Reasons Why Companies Can Cancel Your Life Insurance

Insurers can cancel your life insurance only in limited circumstances. Find out the reasons and how to avoid them.
Barbara Marquand
By Barbara Marquand 
Edited by Amy Danise

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You can cancel your life insurance policy at any time — not that you should. But a life insurance company can cancel a policy only if you:

  • Stop paying premiums.

  • Commit fraud when applying for the insurance.

Here’s a look at both scenarios and how to avoid them.


After a payment deadline passes, life insurance customers get a grace period, usually 30 days. The life insurance company will send a late-payment notification. As long as you pay during the grace period, the coverage stays intact.

But once the grace period passes, the life insurer can cancel the policy. You can ask to have it reinstated but act quickly. The longer the coverage has lapsed, the more likely the insurer will ask for new health information or require another medical exam.

Here are tips for avoiding cancellation for nonpayment:

  • Set up automatic payments from a bank account or credit card.

  • Ask a trusted friend or relative to serve as backup. Fill out a form provided by the insurer to designate someone to receive late-payment notices. The company will send notices to the policy owner and the designated person.


Lying on a life insurance application can have terrible consequences. If the insurer doesn’t discover the truth during the application process, it could cancel the policy during the contestability period, which is typically the first year or two of the policy.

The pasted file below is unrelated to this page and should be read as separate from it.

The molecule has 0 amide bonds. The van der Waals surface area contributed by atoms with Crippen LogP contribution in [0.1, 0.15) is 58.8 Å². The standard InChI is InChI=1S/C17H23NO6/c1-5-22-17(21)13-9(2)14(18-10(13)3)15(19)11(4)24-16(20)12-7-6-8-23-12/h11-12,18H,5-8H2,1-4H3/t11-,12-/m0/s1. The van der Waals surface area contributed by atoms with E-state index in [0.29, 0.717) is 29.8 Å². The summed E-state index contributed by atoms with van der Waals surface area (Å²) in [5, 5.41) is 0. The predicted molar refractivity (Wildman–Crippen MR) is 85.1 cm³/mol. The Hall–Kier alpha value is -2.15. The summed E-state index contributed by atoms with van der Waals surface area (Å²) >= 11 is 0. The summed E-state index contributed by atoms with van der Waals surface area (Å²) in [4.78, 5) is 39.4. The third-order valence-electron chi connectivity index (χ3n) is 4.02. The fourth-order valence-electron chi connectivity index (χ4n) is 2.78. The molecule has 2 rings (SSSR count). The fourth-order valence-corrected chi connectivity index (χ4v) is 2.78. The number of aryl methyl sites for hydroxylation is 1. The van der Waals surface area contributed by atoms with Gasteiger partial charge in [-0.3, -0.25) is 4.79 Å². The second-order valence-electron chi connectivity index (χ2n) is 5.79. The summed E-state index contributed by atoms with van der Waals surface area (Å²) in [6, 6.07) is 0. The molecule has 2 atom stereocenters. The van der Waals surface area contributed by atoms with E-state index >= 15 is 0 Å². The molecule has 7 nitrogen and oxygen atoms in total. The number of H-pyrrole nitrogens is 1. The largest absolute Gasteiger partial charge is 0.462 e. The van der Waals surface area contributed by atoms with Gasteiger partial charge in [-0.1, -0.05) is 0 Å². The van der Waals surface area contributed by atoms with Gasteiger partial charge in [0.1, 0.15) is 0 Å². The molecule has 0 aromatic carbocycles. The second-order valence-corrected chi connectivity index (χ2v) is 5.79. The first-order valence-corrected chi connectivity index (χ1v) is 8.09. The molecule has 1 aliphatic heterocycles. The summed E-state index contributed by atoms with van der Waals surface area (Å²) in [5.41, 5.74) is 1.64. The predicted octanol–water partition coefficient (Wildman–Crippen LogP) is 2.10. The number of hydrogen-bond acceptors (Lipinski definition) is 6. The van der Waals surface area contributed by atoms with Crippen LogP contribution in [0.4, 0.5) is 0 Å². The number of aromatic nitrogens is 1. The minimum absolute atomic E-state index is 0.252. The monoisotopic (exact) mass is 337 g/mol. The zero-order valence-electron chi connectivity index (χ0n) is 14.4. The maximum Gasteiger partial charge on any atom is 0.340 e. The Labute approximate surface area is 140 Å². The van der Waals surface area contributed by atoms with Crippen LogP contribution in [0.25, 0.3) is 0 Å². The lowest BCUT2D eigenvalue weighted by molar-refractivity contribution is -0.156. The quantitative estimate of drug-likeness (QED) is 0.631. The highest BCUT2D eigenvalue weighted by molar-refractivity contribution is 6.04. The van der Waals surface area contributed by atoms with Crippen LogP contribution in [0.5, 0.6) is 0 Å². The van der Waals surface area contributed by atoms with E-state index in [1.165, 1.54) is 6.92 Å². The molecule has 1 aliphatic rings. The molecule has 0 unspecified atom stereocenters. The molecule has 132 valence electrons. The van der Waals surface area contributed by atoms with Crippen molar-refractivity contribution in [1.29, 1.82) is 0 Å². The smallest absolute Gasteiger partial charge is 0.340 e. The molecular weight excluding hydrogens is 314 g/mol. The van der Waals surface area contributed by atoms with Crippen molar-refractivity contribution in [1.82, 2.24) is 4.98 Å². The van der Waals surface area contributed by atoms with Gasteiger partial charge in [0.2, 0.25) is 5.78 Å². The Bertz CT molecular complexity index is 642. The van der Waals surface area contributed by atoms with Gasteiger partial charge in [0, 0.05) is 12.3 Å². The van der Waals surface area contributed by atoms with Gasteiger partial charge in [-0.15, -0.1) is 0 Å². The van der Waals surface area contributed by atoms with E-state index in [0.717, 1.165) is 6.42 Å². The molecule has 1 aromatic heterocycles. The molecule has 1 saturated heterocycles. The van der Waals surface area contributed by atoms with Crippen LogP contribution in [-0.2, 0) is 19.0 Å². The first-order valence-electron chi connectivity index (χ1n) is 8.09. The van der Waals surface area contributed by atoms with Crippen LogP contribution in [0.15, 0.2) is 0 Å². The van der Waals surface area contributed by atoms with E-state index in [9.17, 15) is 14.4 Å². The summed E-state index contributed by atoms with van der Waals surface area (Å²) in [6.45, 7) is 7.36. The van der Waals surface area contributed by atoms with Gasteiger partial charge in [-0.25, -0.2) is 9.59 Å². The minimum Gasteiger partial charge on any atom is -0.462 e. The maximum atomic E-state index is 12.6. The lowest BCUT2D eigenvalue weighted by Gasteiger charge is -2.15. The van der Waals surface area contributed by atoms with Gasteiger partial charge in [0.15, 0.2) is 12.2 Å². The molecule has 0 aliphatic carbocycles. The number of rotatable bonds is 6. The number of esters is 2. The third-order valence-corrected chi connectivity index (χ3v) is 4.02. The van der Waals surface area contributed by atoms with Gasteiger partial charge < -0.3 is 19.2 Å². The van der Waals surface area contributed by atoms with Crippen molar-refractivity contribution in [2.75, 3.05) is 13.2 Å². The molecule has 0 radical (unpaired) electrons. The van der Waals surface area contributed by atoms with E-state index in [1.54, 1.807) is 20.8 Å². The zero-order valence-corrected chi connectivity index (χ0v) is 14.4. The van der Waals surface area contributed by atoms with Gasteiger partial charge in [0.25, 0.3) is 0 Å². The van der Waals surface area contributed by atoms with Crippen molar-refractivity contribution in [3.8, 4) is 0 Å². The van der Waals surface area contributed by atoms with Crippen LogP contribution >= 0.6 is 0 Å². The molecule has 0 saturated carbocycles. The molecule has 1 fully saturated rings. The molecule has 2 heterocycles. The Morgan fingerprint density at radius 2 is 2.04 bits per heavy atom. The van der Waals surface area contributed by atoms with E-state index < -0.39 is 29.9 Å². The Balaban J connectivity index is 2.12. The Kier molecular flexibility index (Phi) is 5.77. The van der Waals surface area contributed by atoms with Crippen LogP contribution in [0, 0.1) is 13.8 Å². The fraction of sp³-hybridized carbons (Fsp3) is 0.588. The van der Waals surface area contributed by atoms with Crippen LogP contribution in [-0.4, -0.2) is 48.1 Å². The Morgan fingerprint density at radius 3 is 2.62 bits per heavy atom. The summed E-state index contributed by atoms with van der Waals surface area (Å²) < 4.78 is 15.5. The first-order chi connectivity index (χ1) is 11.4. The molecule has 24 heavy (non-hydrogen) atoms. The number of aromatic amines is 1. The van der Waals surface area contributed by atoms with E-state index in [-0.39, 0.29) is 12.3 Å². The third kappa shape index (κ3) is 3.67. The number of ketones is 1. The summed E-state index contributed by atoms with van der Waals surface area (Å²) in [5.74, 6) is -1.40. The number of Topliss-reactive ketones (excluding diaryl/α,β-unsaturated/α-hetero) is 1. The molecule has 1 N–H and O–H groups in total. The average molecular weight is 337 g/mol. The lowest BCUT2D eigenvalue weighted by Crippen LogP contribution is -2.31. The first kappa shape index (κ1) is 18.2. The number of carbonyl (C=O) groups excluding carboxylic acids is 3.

Cancellation isn’t the only concern. A life insurance company could refuse to pay the claim if it discovered fraud after the insured person died. The contestability period gives life insurance companies the right to investigate claims and dispute them if it learns that the applicant purposely lied. Insurers don’t investigate every claim, and they still pay legitimate claims during the contestability period.

Staying safe from cancellation

As long as you’re truthful on the application and pay the premiums on time, the coverage continues for as long as the policy dictates. Term life insurance expires at the end of the term, with no payout if the insured person is still alive. Permanent life insurance, such as whole life, ends and pays out when the insured person dies.

Life insurance companies can’t cancel policies if you:

  • Start an unhealthy habit like smoking after buying the policy.

  • Buy other life insurance.

  • Move.

  • Get older.

  • Get sick.

Rules for life insurance benefits at work

Group life insurance is coverage made available through an employer. The employer owns the coverage and can decide to stop offering it. Or the coverage likely ends when you leave the job. You might have the chance to continue it if you pay for it. Ask the employee benefits department at work for details.

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